BRUIN Financial “Women in Financial Institutions” (WiFI) Index:
November 2015 WiFI Index: 107
BRUIN’s WiFI Index highlights:
- WiFI Index drops from previous month but still follows an upward trend, indicating that the engagement and recruitment of women in financial services is improving
- Average number of women gaining interviews has improved YoY, but women are still less likely to secure roles than men
- When moving jobs, women receive over 7% more than men in pay increases
- Gender pay gap has narrowed, but men are still paid on average 18% more than women
The WiFI Index for November has decreased 4 points from October’s results, which represent a negative indicator for women working in financial services over the last 12 months. However, the findings also reveal that the representation, engagement and recruitment of women in the sector have increased by 6 points by comparison to last November’s results, covering the 12 months prior.
“The WiFI results for November show a 2% increase in the representation of women at interview, but this has failed to translate into then securing a role, with men still 7% more likely to receive a job offer. Our research also shows that women receive greater salary increases when moving jobs by comparison to men, but the gender pay gap has remained consistent at 18%” says Robert Thesiger, Chief Executive Officer of The FISER Group, parent company of BRUIN Financial.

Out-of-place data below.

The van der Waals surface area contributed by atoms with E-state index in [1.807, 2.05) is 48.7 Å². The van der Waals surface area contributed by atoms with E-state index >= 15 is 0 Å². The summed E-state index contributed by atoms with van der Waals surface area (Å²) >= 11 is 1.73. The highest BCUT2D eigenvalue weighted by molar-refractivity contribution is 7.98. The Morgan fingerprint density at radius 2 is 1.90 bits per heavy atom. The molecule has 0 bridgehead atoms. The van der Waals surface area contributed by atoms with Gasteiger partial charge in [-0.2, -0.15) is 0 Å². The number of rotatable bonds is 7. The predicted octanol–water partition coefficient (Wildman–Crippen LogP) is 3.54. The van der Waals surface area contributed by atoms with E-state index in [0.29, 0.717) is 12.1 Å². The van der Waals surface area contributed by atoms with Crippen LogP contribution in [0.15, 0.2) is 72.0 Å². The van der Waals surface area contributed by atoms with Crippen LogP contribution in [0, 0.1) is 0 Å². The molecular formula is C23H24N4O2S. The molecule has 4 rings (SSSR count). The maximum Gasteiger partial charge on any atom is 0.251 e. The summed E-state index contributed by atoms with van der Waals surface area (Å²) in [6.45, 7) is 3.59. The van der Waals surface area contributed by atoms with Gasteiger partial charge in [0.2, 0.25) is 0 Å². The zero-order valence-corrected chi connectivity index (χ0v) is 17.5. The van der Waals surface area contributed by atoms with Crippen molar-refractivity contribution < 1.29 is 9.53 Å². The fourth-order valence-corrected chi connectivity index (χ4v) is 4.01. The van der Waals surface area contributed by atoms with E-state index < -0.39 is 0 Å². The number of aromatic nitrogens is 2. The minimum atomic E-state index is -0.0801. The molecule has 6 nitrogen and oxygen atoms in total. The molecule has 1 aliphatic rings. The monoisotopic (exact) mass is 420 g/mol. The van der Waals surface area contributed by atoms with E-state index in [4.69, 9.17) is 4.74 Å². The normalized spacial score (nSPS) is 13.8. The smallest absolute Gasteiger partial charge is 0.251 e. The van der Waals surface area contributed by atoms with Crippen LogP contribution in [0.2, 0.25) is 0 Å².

The latest findings reveal that women receive on average a 23% increase in their salary when moving jobs, which has doubled in the last 12 months. However, men are still reaping greater rewards in terms of average salary, achieving over £70,000 per annum whereas on average women receive £57,000.
Thesiger continues: “In the New Year the government is set to publish its review into the representation of women in financial services with senior managerial roles, which will be a much needed shake up for the industry. The current recommendations aim to make the progress of women in UK financial services firms an imperative for all CEOs, with targets to be published publicly and used as part of incentivised management performance. Whilst the WiFI Index demonstrates that women are achieving marginal gains, clearly there is significant appetite for institutional change, with increased legislation and penalties for non-compliance no doubt to follow.”
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